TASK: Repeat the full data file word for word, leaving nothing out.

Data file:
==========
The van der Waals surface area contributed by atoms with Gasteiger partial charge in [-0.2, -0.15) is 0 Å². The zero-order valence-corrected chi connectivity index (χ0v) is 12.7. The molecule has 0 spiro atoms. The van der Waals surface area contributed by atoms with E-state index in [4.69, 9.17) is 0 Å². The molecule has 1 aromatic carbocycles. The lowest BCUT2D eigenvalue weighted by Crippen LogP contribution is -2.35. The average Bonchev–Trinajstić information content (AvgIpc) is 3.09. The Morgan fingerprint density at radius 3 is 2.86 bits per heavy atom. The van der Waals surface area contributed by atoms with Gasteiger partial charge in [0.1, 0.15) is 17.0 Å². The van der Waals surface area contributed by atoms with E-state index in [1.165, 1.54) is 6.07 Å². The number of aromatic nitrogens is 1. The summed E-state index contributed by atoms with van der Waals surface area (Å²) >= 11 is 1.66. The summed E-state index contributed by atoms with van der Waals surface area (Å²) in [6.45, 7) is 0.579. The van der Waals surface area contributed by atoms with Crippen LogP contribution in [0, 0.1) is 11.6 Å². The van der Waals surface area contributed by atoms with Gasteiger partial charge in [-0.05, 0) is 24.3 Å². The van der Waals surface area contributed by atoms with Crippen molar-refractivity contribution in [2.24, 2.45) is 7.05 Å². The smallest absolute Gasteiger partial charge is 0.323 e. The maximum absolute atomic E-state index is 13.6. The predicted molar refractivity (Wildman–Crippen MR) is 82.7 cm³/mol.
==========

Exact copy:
The van der Waals surface area contributed by atoms with Gasteiger partial charge in [-0.2, -0.15) is 0 Å². The zero-order valence-corrected chi connectivity index (χ0v) is 12.7. The molecule has 0 spiro atoms. The van der Waals surface area contributed by atoms with E-state index in [4.69, 9.17) is 0 Å². The molecule has 1 aromatic carbocycles. The lowest BCUT2D eigenvalue weighted by Crippen LogP contribution is -2.35. The average Bonchev–Trinajstić information content (AvgIpc) is 3.09. The Morgan fingerprint density at radius 3 is 2.86 bits per heavy atom. The van der Waals surface area contributed by atoms with Gasteiger partial charge in [0.1, 0.15) is 17.0 Å². The van der Waals surface area contributed by atoms with E-state index in [1.165, 1.54) is 6.07 Å². The number of aromatic nitrogens is 1. The summed E-state index contributed by atoms with van der Waals surface area (Å²) >= 11 is 1.66. The summed E-state index contributed by atoms with van der Waals surface area (Å²) in [6.45, 7) is 0.579. The van der Waals surface area contributed by atoms with Crippen LogP contribution in [0, 0.1) is 11.6 Å². The van der Waals surface area contributed by atoms with Gasteiger partial charge in [-0.05, 0) is 24.3 Å². The van der Waals surface area contributed by atoms with Crippen molar-refractivity contribution in [2.24, 2.45) is 7.05 Å². The smallest absolute Gasteiger partial charge is 0.323 e. The maximum absolute atomic E-state index is 13.6. The predicted molar refractivity (Wildman–Crippen MR) is 82.7 cm³/mol.